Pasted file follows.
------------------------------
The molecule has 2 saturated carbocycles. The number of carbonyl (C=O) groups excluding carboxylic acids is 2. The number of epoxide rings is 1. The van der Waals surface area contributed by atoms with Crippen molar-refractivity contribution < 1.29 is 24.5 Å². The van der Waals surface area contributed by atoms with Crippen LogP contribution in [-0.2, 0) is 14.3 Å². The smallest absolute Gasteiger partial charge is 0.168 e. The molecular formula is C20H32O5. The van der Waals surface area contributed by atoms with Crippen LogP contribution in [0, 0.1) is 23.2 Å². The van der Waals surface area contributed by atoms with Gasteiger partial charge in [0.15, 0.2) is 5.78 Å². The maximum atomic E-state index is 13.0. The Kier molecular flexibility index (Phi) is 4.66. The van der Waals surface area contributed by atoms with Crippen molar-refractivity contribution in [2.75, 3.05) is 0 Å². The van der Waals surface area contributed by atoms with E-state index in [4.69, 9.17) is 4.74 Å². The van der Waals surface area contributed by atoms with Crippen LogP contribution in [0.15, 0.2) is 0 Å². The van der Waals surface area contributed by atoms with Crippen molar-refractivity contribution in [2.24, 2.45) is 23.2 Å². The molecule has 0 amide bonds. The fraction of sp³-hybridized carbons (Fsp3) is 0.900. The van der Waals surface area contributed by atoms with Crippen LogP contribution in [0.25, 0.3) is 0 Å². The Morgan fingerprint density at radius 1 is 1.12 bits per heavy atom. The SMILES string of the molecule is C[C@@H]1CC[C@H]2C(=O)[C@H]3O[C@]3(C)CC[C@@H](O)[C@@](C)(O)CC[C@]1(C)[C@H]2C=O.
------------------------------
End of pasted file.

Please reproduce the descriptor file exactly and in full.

The molecule has 2 saturated carbocycles. The number of carbonyl (C=O) groups excluding carboxylic acids is 2. The number of epoxide rings is 1. The van der Waals surface area contributed by atoms with Crippen molar-refractivity contribution < 1.29 is 24.5 Å². The van der Waals surface area contributed by atoms with Crippen LogP contribution in [-0.2, 0) is 14.3 Å². The smallest absolute Gasteiger partial charge is 0.168 e. The molecular formula is C20H32O5. The van der Waals surface area contributed by atoms with Crippen LogP contribution in [0, 0.1) is 23.2 Å². The van der Waals surface area contributed by atoms with Gasteiger partial charge in [0.15, 0.2) is 5.78 Å². The maximum atomic E-state index is 13.0. The Kier molecular flexibility index (Phi) is 4.66. The van der Waals surface area contributed by atoms with Crippen molar-refractivity contribution in [2.75, 3.05) is 0 Å². The van der Waals surface area contributed by atoms with E-state index in [4.69, 9.17) is 4.74 Å². The van der Waals surface area contributed by atoms with Crippen LogP contribution in [0.15, 0.2) is 0 Å². The van der Waals surface area contributed by atoms with Crippen molar-refractivity contribution in [2.24, 2.45) is 23.2 Å². The molecule has 0 amide bonds. The fraction of sp³-hybridized carbons (Fsp3) is 0.900. The van der Waals surface area contributed by atoms with Crippen LogP contribution in [0.25, 0.3) is 0 Å². The Morgan fingerprint density at radius 1 is 1.12 bits per heavy atom. The SMILES string of the molecule is C[C@@H]1CC[C@H]2C(=O)[C@H]3O[C@]3(C)CC[C@@H](O)[C@@](C)(O)CC[C@]1(C)[C@H]2C=O.